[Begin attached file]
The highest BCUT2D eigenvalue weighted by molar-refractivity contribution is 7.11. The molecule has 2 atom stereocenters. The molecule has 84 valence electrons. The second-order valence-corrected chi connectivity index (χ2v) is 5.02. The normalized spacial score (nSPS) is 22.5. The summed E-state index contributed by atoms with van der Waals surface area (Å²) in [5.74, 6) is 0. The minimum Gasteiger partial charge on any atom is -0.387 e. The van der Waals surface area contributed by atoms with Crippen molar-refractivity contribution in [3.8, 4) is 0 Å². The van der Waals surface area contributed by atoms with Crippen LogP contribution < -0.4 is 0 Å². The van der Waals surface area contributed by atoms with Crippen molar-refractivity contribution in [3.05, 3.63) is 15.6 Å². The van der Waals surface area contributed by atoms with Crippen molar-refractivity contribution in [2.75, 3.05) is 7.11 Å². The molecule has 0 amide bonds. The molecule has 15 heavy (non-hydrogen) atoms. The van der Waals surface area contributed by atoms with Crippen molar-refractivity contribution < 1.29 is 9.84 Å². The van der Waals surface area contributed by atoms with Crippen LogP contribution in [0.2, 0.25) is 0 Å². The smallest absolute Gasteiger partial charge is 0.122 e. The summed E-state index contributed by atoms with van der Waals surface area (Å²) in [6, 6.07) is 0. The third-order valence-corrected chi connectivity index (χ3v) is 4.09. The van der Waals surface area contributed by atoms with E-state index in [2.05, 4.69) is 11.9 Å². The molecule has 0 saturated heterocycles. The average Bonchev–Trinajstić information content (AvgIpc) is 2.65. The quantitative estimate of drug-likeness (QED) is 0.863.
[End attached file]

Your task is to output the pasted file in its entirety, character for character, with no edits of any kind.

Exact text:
The highest BCUT2D eigenvalue weighted by molar-refractivity contribution is 7.11. The molecule has 2 atom stereocenters. The molecule has 84 valence electrons. The second-order valence-corrected chi connectivity index (χ2v) is 5.02. The normalized spacial score (nSPS) is 22.5. The summed E-state index contributed by atoms with van der Waals surface area (Å²) in [5.74, 6) is 0. The minimum Gasteiger partial charge on any atom is -0.387 e. The van der Waals surface area contributed by atoms with Crippen molar-refractivity contribution in [3.8, 4) is 0 Å². The van der Waals surface area contributed by atoms with Crippen LogP contribution < -0.4 is 0 Å². The van der Waals surface area contributed by atoms with Crippen molar-refractivity contribution in [3.05, 3.63) is 15.6 Å². The van der Waals surface area contributed by atoms with Crippen molar-refractivity contribution in [2.75, 3.05) is 7.11 Å². The molecule has 0 amide bonds. The molecule has 15 heavy (non-hydrogen) atoms. The van der Waals surface area contributed by atoms with Crippen molar-refractivity contribution < 1.29 is 9.84 Å². The van der Waals surface area contributed by atoms with Crippen LogP contribution in [0.2, 0.25) is 0 Å². The smallest absolute Gasteiger partial charge is 0.122 e. The summed E-state index contributed by atoms with van der Waals surface area (Å²) in [6, 6.07) is 0. The third-order valence-corrected chi connectivity index (χ3v) is 4.09. The van der Waals surface area contributed by atoms with E-state index in [2.05, 4.69) is 11.9 Å². The molecule has 0 saturated heterocycles. The average Bonchev–Trinajstić information content (AvgIpc) is 2.65. The quantitative estimate of drug-likeness (QED) is 0.863.